Like most people, you’re probably just beginning to get your brain around the concepts of cryptocurrency and blockchains. It’s hard to ignore the craze. As of today, the market capitalization of a cryptocurrencies reached a record $634.7 billion (up from $518 billion last week), according to Coinmarketcap.com.
Bitcoin accounts for $277.3 billion of that, or about 44% (down from 54% last week). But Ripple became the world’s third largest cryptocurrency by market cap when its price jumped 71% to $0.79 last week. Ethereum and Litecoin have also experienced huge gains.
New applications for cryptocurrencies and blockchain technologies, especially in cross-border financing, are driving the market. Microfinance firms see the potential of providing cryptocurrency-denominated credit to make collateralized loans to small firms in emerging markets.
In Japan, GMO Internet Group plans a payment system that allows employees to receive some of their pay in cryptocurrency, according to Coindesk.com. Shipping firm Mitsui OSK Lines and IBM Japan intend to experiment with the application of blockchain technology to cross-border trade operations.
After its IPO listing last week, Longfin Corp announced the acquisition of Ziddu.com, a blockchain-based microfinance company that will lend to small and medium-sized enterprises (SMEs) against collateralized warehouse receipts in the form of “warehouse coins.” Warehouse receipt financing uses secured stored goods to be used as loan collateral. Depending upon the borrower’s risk profile, the interest will range from 12% to 48%.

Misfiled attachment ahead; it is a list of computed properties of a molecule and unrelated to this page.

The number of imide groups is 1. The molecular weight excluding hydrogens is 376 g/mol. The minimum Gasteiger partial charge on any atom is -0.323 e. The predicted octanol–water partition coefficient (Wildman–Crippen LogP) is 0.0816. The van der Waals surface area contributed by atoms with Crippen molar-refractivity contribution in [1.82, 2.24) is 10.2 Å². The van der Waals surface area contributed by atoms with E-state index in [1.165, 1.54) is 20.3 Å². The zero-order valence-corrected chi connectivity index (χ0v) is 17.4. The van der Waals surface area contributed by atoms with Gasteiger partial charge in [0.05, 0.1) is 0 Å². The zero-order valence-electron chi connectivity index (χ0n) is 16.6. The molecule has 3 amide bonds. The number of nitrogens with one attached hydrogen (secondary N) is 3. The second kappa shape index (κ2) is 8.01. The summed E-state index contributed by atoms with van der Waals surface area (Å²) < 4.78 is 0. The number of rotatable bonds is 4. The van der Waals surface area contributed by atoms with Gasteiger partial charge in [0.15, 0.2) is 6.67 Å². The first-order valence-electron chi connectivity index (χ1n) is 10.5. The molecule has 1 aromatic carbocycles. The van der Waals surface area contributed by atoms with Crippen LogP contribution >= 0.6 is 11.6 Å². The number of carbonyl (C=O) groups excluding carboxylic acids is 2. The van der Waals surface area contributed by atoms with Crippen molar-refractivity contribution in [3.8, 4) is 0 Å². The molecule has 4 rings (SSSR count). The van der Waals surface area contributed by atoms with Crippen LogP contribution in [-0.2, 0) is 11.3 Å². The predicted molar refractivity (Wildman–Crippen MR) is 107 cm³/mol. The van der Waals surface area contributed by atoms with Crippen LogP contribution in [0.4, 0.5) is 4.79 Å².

Ziddu’s warehouse coin is a smart contract. It enables importers and exporters to use their Ziddu coins, which are loosely pegged to the value of Ethereum and Bitcoin. The importers and exporters can convert offered Ziddu coins into Ethereum and Bitcoin and use the proceeds as working capital.
Businesses needed about US $1.5 trillion more in credit than they could access in 2016, according to an Asian Development Bank (ADB). Small farmers in African countries and other frontier markets especially need micro-financing. African micro and SMEs need about US$190 billion more than they can get from traditional banks.
For emerging market companies that face a shortage of hard currency, cryptocurrencies like Bitcoin and Ethereum represent a potential alternative to US dollars. Said Longfin chairman Venkat Meenavalli, “Cryptocurrencies are expected to act as a global financing currency.”
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